ZAHN: Well, this is something we are going to be watching very carefully, as the investigation proceeds.

Ed Rollins, thanks for dropping by.

ROLLINS: My pleasure.

ZAHN: Appreciate your perspective tonight.


ROLLINS: Thank you.

ZAHN: And we move on now to our countdown of the top 10 stories on More than 18 million of you logged on to our Web site -- coming in at number 10, Nicole Kidman's frank interview about her ex- husband, Tom Cruise.

Kidman says she still loves him -- sorry, Katie -- and that their divorce in 2001 was -- quote -- "a major shock." Her interview appears in the June issue of "Ladies' Home Journal."

Number nine, "Da Vinci Code" director Ron Howard says he doesn't see a need for a disclaimer labeling the movie as a work of fiction. The Catholic group Opus Dei had urged Sony Pictures to consider running a disclaimer. That film opens next week.

Numbers eight and seven just ahead, along with an incredible controversy that still moves heartbroken families to tears.


ZAHN (voice-over): A fire that claimed 100 victims reaches a dramatic courtroom climax, as families plead for justice and a defendant asks for mercy.

And the "Eye Opener" -- they're tan, they're rested, but are they ready for this? That deep tan could be a real addiction -- all the latest evidence and much more when we come back.



ZAHN: Despite all the warnings about skin cancer, are you one of the millions already working on your summer tan, and could you actually be addicted to that fake sunshine? And we move on now to what is happening in Iraq. It is shaken again tonight by bloodshed. Insurgent attacks in two cities killed more than 30 people, wounded dozens of others.

But now we go "Beyond the Headlines" to another battle, and that is the battle to save the lives of wounded soldiers. We want to warn you that some of what you're about to see may be very difficult to watch, but it shows just how dedicated medical professionals have saved the lives of nearly 18,000 wounded troops so far. And more than half of the wounded are able to return to the ranks in fighting shape, a record that would have seemed miraculous in past years.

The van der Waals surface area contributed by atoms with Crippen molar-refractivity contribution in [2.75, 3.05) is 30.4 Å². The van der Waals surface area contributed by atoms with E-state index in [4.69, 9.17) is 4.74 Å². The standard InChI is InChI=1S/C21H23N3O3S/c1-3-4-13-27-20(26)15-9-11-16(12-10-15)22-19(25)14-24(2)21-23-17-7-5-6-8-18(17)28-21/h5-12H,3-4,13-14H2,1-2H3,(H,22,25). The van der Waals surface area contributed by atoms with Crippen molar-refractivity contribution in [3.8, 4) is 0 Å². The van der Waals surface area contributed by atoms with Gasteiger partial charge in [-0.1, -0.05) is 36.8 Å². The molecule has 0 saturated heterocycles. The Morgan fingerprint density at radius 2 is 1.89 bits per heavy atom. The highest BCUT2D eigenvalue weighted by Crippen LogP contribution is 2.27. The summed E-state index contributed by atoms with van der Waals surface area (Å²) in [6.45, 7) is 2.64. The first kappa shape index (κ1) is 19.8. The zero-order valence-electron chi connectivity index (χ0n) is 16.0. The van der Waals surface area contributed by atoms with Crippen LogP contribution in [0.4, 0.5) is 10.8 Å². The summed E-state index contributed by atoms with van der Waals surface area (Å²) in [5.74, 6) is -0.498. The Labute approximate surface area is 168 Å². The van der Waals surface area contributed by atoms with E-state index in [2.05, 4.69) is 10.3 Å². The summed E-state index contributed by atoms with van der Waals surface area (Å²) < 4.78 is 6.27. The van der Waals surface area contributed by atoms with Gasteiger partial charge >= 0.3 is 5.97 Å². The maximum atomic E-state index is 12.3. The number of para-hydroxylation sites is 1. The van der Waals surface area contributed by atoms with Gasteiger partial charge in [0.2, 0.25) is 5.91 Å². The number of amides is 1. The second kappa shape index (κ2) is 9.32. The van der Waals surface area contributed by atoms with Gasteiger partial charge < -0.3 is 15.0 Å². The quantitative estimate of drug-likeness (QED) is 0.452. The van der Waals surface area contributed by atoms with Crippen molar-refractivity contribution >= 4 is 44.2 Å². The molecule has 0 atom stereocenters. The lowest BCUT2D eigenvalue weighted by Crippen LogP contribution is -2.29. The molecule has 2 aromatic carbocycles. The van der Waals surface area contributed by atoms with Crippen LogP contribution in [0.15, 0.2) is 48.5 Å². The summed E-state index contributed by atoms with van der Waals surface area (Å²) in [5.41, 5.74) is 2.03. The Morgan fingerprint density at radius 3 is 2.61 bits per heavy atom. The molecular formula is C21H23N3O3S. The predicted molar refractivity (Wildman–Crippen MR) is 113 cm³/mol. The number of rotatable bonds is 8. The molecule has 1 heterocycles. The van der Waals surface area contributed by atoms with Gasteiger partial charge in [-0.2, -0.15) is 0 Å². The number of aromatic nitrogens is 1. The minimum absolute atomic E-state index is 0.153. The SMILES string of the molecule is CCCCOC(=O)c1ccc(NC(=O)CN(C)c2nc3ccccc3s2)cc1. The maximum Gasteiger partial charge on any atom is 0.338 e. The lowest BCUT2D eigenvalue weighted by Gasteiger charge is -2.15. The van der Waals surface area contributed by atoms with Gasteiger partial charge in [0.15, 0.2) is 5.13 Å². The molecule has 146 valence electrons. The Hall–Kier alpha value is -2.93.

Ryan Chilcote takes us "Beyond the Headlines" tonight with a rare firsthand look at a combat hospital.


RYAN CHILCOTE, CNN CORRESPONDENT (voice-over): Baghdad's combat support hospital is about to get busy. Information on the incoming is scant, nuances important.

UNIDENTIFIED MALE: The report were two that are urgent. And it sounded like there was some nervousness in the voice of the people calling it in originally.

CHILCOTE: Colonel David Steinbruner (ph) is the on-duty doctor.

UNIDENTIFIED MALE: We won't really know until they get to the door.

CHILCOTE: And, in a war zone, even the most seasoned doctor can be surprised at what comes through that door.


CHILCOTE: The triage begins. The walking wounded goes to a nurse.

UNIDENTIFIED FEMALE: I don't have a medic.

CHILCOTE: Next door, in the E.R., Steinbruner (ph) is beginning his initial check on the soldier brought in on the stretcher. At first glance, things aren't looking good.

UNIDENTIFIED MALE: He's real pale, guys.

CHILCOTE: Through an oxygen mask, though, the soldier manages to mumble a message. The doctor relays it to the team.

UNIDENTIFIED MALE: He said, "Please don't let me die."

CHILCOTE: In return, he gets the doctor's word.

UNIDENTIFIED MALE: I promise. I wouldn't lie to you. Don't you dare try to die on me, OK? I didn't give you permission.

CHILCOTE: He's just as honest when the soldier asks if he can save his leg.

UNIDENTIFIED MALE: I don't know. That, I don't know. OK? We will try to save it if we can, OK? I just don't know. I -- I can't give you an answer to that yet.

CHILCOTE: Also at the soldier's side, a chaplain. The anesthesia is administered, but the soldier still stirs.

UNIDENTIFIED MALE: We got to put him down. The poor guy is waking up through all this.

CHILCOTE: Then, another call rings out: More are on the way.

UNIDENTIFIED SOLDIER: Two more inbound. Two minutes.

CHILCOTE: But for this soldier, it's too late. They have been doing CPR on him for a half-hour. Five minutes later, he's pronounced dead.

In all, four soldiers were brought to the hospital after a bomb hit their vehicle. Private 1st Class Victor Vicente (ph) was behind the wheel. He's on the phone home. He doesn't tell his wife what happened to the others. That's the military's job.

UNIDENTIFIED MALE: I have a cut on my head. But it's not a big problem.

CHILCOTE: But he won't be going home.

UNIDENTIFIED MALE: Hey, I hate to tell you this, but, basically, you're RTD, return to duty.


CHILCOTE: The casualties are separated only by curtains. There's little privacy.


UNIDENTIFIED FEMALE: ... really not going to be able to smoke for a little while.


UNIDENTIFIED FEMALE: Yes, that guy over there is getting a needle in his back.

CHILCOTE: Take this day and turn it into every day, and you have Doctor Steinbruner's (ph) routine since he arrived in Iraq.

UNIDENTIFIED MALE: It seems like it's been a long time, but it's only been, you know, six or seven months.

CHILCOTE: With this system of medical care, U.S. servicemen and women are now twice as likely to survive wounds that would have killed in Vietnam. UNIDENTIFIED MALE: What did you push so far? You put a little (INAUDIBLE)? You put...

CHILCOTE: Today, that soldier is in the E.R. The X-rays are back.

UNIDENTIFIED MALE: There's no free air?